Recent changes to the Foreign Acquisitions and Takeovers
Regulations (1989) (Cth) remove an exemption that applied to
temporary residents buying residential land in Australia. Unless
such a buyer qualifies for another exemption, they are now required
to notify the Treasurer (through the Foreign Investment Review
Board (FIRB)) of the acquisition, and the usual
time frames for FIRB approval apply.
Exemptions from compulsory notification of acquisitions of
Australian urban land
1. Under the Foreign Acquisitions and Takeovers Act
(1975) (Cth), a foreign person must notify the Treasurer (through
FIRB) before it enters into a contract to acquire "Australian
urban land", and must allow up to 40 days from notification
before the purchase obligation in the contract becomes binding.
This obligation is commonly addressed by including in the sale
contract a condition precedent allowing for FIRB approval.
2. The Foreign Acquisitions and Takeovers Regulations
(1989) (Cth) exempt certain acquisitions of Australian urban land
from the compulsory notification regime.
3. Previously, an acquisition of residential zoned land by a
temporary resident (or a company or trust in which they have a
direct interest) was exempt from notification where the acquisition
a single residential block or vacant land zoned for no more
than one dwelling, and where the foreign person doesn't have an
interest in an adjoining block of vacant land; or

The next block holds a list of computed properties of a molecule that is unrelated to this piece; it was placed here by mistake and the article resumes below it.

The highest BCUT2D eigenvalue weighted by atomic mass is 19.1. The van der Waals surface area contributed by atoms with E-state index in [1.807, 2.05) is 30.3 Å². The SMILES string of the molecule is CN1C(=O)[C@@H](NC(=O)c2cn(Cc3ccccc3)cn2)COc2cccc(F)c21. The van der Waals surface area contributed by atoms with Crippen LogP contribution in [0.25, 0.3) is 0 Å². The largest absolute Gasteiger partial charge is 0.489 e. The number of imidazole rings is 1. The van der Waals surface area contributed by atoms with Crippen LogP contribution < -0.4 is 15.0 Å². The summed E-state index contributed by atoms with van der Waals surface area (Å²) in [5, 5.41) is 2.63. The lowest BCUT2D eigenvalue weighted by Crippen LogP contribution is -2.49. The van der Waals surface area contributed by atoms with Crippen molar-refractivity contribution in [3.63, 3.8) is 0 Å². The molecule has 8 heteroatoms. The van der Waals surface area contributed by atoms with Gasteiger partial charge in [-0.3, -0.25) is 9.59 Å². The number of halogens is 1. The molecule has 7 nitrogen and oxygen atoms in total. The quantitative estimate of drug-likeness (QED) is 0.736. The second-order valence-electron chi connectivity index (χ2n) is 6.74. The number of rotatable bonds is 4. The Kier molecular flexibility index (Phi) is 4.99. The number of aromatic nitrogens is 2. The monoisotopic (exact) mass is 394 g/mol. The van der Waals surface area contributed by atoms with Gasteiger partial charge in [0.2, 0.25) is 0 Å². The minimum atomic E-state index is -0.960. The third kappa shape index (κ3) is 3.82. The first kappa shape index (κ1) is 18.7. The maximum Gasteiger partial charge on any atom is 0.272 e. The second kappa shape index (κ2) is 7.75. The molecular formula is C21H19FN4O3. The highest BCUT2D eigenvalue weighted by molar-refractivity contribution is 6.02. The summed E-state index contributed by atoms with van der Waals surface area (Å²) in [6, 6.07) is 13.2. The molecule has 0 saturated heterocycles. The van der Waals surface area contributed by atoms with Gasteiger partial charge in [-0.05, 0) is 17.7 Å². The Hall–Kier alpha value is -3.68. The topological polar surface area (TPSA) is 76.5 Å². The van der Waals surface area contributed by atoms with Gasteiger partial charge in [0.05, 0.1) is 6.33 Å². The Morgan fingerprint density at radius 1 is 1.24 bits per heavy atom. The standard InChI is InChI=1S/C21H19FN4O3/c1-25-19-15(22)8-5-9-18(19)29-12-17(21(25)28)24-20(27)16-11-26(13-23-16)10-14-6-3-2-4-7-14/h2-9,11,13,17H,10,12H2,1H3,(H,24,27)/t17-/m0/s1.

an existing single residential dwelling that is to be used as
the person's principal place of residence; or
a new residential dwelling.
That exemption has now been removed. So unless another
exemption applies, a temporary resident (or company or trust in
which they have a direct interest) buying residential land must
notify FIRB before it becomes bound to purchase.
The content of this article is intended to provide a general
guide to the subject matter. Specialist advice should be sought
about your specific circumstances.
4. The remaining exemptions relating to acquisition of
residential land by a foreign person are as follows:
land on which a dwelling is under construction (or will be
constructed) where FIRB has certified that the particular developer
can sell the land to foreign persons (ie where the developer has
pre-approval from FIRB);
an existing residential dwelling (other than part of a hotel)
where FIRB has certified that the land can be sold to foreign
land purchased by an Australian citizen not ordinarily resident
in Australia; or
land zoned residential where the foreign person holds a
permanent visa or special category visa (but not a temporary
5. The changes took effect on 26 May 2010, and apply to any sale
contract entered into on or after that date.
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